Campbell Country
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Basic Information

Campbell Country can mean two things:

  1. The equivalent of Lovecraft Country, but in England. Popularized by the works of Ramsey Campbell. See the TV Tropes Wiki for further details.
  2. A more general term meaning the equivalent of Lovecraft Country, but relocated in whatever part of the world the author (or GM) is most familiar and comfortable with.

This trope has nothing to do with the Scottish Clan Campbell or their traditional homelands around Argyll.


The Original Campbell Country is located in the Severn Valley in the West of England and is mostly the area around the town of Brichester, including Lower Sevenford, Warrendown and the primal oak woodland of Goatswood.


Game and Story Use

  • According to Campbell there is a University in Brichester … and ideal place for an exchange programme with Miskatonic … or any other University your PCs happen to be attending.
  • If you don't know New England well enough to run Cthulhu there, or New York enough to run Marvel there, or DS9 well enough to run Star Trek there, then set the game in a place you do know.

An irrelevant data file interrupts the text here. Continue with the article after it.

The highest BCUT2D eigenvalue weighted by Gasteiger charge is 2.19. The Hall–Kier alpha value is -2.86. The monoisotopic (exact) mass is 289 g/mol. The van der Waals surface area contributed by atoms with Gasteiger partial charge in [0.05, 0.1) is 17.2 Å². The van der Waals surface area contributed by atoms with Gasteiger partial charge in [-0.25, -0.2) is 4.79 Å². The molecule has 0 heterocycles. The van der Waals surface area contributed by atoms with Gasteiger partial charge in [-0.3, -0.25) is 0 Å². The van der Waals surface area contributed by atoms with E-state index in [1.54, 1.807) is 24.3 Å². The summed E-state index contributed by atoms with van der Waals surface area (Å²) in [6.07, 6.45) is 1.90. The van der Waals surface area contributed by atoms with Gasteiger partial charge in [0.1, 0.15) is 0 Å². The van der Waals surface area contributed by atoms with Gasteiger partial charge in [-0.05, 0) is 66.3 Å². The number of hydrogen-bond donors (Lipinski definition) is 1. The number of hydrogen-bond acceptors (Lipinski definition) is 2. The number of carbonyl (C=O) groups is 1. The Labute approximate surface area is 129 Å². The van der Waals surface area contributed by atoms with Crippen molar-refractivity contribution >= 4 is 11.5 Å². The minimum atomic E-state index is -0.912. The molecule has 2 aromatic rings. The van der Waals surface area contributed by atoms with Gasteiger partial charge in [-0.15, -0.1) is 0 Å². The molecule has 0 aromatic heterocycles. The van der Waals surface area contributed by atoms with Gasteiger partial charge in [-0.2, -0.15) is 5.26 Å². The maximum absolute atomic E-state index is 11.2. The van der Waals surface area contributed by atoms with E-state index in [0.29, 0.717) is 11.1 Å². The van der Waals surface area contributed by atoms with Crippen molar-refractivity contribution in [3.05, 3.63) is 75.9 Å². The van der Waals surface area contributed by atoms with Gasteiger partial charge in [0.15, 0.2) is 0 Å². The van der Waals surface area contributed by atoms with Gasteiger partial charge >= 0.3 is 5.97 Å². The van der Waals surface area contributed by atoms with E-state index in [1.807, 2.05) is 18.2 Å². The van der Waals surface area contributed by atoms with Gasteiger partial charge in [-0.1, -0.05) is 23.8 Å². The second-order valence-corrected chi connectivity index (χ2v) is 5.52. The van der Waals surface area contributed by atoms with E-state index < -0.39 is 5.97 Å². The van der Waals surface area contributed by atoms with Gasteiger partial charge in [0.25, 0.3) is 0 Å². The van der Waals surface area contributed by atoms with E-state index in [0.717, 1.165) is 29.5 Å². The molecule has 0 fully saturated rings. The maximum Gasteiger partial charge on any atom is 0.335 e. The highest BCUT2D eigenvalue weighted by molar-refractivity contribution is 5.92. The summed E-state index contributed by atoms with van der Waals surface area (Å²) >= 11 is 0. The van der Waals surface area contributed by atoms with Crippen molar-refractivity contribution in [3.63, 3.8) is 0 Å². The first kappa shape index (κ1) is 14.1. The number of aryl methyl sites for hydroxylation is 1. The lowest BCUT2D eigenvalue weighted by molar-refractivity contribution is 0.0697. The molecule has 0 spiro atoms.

• Or just make up a place, if you don't have an intimate familiarity with any locations that seem appropriate.
  • Don't forget to adjust your setting according to the implications of the new locale.
    • Here's an example drawn from the TV Tropes Wiki, and the original Campbell Country: England is older, and less isolated than rural New England. An Englishman thinks 100 miles is a long distance, whereas an American thinks 100 years is a long time. In Lovecraft Country the old secrets are very secret, whereas in Campbell Country the old secrets are very old. That has rather strong implications for the Back Story of the campaign, and what kinds of locations and mysteries the tale can be about.
    • Apart from anything else there is likely to be a lot more folklore and/or written record of anything creepy that has happened anywhere in the Old World - in America, records might have been lost in the (near) eradication of various aboriginal nations, in Europe there is much less scope for this.
      • For those of the Arthur Machen (and indeed Robert Howard) tendency, it's worth noting some of the folklore in Europe may well be about the (near) eradication of various aboriginal nations
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